In this case, Plaintiff requests an award of $56,263.41, including $48,421, attorneys' fees; $1000, Westlaw expenses; $3051.89, travel expenses; and $3790.52, fees for court reporter and videographer. Plaintiff supports its request with the declaration of its attorney, Paul J. Hemming, copies of billing statements prepared for Plaintiff, and a spreadsheet in which Mr. Hemming adjusted billing entries to reflect only that work attributable to Mr. Patterson's depositions and Plaintiff's motion for sanctions.

In considering the twelve factors listed above, the Court finds that Plaintiff's attorneys, Briggs and Morgan appropriately requested fees only for the period between June 1, 2009, the date on which its attorneys began preparing for Patterson's initial deposition, through October 30, 2009, the date of the sanctions hearing. In general, the individual time entries reflect appropriate use of time, without evidence of unnecessary duplication of effort or padding. Plaintiff's attorneys appropriately prepared for the depositions, and appropriately researched and argued the motion for sanctions to ensure both the legal soundness of the motion and zealous advocacy on behalf of their client.

Both of Plaintiff's attorneys have specific knowledge and experience in representing railroad corporations, necessary attributes in litigation construing through rates for interline railroad freight traffic. Mr. Thornton, who has represented Plaintiff since the 1970's, is a nationally recognized expert in railroad and transportation law. Mr. Hemming's hourly billing rate of $250.00 and Mr. Thornton's hourly billing rate of $300.00 were reasonable rates for attorneys representing a large corporation in specialized litigation before this Court. The Court specifically notes that Mr. Thornton's work in this case was billed at an amount significantly lower than his typical hourly rate of $580.00. Because Mr. Thornton billed a reduced billing rate, the Court rejects Mr. Hicks' contention that the billing rate of Mr. Hemming, who has less experience than Mr. Thornton, was too high.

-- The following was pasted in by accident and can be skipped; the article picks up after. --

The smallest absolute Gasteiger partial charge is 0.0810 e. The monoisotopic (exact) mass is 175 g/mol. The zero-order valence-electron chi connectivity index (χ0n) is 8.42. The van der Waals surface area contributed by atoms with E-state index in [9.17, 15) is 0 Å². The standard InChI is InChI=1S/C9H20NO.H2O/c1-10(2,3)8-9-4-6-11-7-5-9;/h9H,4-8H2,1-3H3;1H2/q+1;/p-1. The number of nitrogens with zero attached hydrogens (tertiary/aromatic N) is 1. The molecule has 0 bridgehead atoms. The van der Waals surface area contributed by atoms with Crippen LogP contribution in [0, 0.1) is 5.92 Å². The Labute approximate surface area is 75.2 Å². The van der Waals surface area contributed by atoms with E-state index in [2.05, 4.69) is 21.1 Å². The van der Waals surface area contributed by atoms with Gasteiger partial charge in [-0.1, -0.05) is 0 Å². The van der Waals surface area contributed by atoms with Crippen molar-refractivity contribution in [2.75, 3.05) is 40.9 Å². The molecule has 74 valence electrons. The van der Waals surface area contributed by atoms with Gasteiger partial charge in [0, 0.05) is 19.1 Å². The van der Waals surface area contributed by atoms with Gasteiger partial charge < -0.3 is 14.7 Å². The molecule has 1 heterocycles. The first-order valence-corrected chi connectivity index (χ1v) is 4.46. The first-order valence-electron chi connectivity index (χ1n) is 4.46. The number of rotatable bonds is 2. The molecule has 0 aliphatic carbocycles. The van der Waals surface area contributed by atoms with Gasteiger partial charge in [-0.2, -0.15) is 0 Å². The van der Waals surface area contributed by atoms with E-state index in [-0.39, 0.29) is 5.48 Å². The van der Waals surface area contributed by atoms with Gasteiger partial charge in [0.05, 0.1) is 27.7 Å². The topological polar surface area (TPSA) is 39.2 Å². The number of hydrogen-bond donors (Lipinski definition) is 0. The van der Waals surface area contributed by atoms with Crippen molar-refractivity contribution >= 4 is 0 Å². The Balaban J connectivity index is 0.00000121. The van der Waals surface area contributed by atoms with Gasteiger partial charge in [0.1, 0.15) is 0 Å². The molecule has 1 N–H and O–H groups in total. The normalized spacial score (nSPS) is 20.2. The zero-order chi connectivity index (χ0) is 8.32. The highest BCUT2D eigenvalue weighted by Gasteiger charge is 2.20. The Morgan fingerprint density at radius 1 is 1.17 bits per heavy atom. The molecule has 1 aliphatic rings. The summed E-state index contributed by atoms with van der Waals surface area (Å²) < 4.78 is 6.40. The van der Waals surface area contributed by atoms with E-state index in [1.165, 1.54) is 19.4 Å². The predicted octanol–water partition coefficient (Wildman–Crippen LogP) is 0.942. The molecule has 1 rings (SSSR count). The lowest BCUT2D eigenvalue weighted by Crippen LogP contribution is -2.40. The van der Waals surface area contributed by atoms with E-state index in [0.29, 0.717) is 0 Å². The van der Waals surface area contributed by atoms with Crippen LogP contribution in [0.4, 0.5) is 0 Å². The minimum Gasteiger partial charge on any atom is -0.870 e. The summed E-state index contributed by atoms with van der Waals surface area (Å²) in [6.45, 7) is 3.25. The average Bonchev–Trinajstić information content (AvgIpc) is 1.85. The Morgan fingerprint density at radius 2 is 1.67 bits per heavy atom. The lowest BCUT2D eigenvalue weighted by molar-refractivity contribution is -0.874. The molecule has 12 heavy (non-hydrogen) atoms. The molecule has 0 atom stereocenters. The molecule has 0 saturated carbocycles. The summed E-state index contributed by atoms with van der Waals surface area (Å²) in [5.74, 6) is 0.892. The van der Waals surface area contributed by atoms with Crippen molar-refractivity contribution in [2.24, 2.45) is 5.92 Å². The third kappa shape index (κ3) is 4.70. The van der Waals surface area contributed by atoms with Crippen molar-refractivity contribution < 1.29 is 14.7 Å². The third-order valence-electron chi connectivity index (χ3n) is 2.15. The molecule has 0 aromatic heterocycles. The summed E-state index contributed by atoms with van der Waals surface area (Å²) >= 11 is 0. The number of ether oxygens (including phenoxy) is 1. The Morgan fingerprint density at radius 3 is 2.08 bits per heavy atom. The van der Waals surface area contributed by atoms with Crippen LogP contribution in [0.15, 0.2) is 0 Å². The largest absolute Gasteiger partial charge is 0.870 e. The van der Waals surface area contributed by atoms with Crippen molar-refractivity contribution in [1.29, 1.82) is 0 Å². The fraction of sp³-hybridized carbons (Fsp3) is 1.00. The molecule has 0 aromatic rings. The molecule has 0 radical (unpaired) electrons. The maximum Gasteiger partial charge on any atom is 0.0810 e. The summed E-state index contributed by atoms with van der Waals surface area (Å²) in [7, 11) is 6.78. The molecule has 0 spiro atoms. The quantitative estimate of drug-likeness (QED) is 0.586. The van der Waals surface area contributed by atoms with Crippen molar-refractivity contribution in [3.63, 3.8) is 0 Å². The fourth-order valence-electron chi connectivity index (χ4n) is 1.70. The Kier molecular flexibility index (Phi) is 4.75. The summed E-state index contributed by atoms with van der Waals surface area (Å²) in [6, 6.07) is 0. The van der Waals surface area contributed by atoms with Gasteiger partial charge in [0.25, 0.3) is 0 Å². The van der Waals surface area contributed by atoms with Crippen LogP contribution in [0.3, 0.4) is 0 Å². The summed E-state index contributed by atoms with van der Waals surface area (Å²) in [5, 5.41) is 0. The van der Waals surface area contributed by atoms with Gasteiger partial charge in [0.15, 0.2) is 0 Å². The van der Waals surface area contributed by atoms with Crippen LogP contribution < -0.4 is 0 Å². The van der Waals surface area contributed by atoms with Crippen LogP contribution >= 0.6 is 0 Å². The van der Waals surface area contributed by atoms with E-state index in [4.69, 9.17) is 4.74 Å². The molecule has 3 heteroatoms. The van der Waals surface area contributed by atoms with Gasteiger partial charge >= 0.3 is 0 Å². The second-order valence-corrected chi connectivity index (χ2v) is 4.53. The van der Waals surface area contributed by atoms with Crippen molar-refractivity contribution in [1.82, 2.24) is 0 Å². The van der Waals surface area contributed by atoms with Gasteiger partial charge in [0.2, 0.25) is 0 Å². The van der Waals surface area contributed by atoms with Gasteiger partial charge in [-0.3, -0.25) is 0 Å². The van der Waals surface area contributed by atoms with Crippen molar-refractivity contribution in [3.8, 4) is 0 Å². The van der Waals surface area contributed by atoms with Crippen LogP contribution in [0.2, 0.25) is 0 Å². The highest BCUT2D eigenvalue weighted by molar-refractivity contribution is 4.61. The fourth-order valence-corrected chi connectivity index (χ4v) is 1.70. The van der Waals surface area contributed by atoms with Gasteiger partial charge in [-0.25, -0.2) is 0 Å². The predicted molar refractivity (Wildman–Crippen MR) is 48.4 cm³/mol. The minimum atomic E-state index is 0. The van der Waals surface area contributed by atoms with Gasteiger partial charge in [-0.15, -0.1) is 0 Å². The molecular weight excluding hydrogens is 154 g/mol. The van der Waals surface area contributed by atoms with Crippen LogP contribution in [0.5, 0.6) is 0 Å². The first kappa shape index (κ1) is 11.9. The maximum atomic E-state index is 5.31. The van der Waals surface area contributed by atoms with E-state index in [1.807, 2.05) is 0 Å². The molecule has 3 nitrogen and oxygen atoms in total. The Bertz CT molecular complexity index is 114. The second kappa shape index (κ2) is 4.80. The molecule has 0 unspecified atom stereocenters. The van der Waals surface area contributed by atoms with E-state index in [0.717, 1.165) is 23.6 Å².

Having observed all three attorneys' tactics and demeanor throughout this case, the Court fully understands Mr. Hemming's observation that "dealing with Hicks has been more costly than dealing with any other opposing counsel." Doc. 94, ¶ 2 at 2. As noted in the original sanctions order, Mr. Hicks engaged in repeated and unnecessary obstructive tactics and other misbehavior in conjunction with the Patterson deposition and Plaintiff's subsequent motion for sanctions against him. Mr. Hick's actions unnecessarily complicated the process, and unnecessarily inflated the amount of time necessary, for Plaintiff to depose Mr. Patterson, Defendant's designated corporate representative for numerous issues.

Having reviewed the November 17, 2009 order, the declaration of Plaintiff's counsel, and the response and objections of Mr. Hicks, and having considered the facts and arguments in light of applicable law, the Court hereby orders sanctions against Attorney James B. Hicks, personally, be set in the amount of $56,263.41, to be paid directly to Briggs and Morgan, P.A., within thirty (30) days of this order. In the event that Mr. Hicks fails to make timely payment of the sanctions amount, this Court shall recommend that the District Judge impose further sanctions, which may include, but shall not be limited to, citation for disciplinary action to the State Bar of California and further monetary sanctions.